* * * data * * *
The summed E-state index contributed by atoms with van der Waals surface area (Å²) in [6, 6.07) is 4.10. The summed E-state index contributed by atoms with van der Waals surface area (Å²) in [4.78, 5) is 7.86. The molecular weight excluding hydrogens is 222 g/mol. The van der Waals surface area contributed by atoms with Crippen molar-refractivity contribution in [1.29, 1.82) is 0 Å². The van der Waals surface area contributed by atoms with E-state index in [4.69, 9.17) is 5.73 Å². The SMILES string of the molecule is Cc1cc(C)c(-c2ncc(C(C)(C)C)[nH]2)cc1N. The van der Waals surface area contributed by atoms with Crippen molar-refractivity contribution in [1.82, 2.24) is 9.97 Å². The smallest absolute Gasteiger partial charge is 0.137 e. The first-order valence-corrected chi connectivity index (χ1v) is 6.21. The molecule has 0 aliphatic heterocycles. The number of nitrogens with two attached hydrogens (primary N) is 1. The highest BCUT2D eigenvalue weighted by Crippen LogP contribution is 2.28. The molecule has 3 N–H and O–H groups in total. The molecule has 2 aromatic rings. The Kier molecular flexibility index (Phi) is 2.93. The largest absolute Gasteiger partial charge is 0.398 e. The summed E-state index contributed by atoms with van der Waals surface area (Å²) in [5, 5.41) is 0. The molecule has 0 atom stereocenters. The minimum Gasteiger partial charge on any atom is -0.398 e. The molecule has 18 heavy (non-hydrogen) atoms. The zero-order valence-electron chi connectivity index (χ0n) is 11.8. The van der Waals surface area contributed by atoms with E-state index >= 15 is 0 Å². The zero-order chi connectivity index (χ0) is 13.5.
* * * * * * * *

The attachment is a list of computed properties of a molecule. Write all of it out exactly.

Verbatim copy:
The summed E-state index contributed by atoms with van der Waals surface area (Å²) in [6, 6.07) is 4.10. The summed E-state index contributed by atoms with van der Waals surface area (Å²) in [4.78, 5) is 7.86. The molecular weight excluding hydrogens is 222 g/mol. The van der Waals surface area contributed by atoms with Crippen molar-refractivity contribution in [1.29, 1.82) is 0 Å². The van der Waals surface area contributed by atoms with E-state index in [4.69, 9.17) is 5.73 Å². The SMILES string of the molecule is Cc1cc(C)c(-c2ncc(C(C)(C)C)[nH]2)cc1N. The van der Waals surface area contributed by atoms with Crippen molar-refractivity contribution in [1.82, 2.24) is 9.97 Å². The smallest absolute Gasteiger partial charge is 0.137 e. The first-order valence-corrected chi connectivity index (χ1v) is 6.21. The molecule has 0 aliphatic heterocycles. The number of nitrogens with two attached hydrogens (primary N) is 1. The highest BCUT2D eigenvalue weighted by Crippen LogP contribution is 2.28. The molecule has 3 N–H and O–H groups in total. The molecule has 2 aromatic rings. The Kier molecular flexibility index (Phi) is 2.93. The largest absolute Gasteiger partial charge is 0.398 e. The summed E-state index contributed by atoms with van der Waals surface area (Å²) in [5, 5.41) is 0. The molecule has 0 atom stereocenters. The minimum Gasteiger partial charge on any atom is -0.398 e. The molecule has 18 heavy (non-hydrogen) atoms. The zero-order valence-electron chi connectivity index (χ0n) is 11.8. The van der Waals surface area contributed by atoms with E-state index >= 15 is 0 Å². The zero-order chi connectivity index (χ0) is 13.5.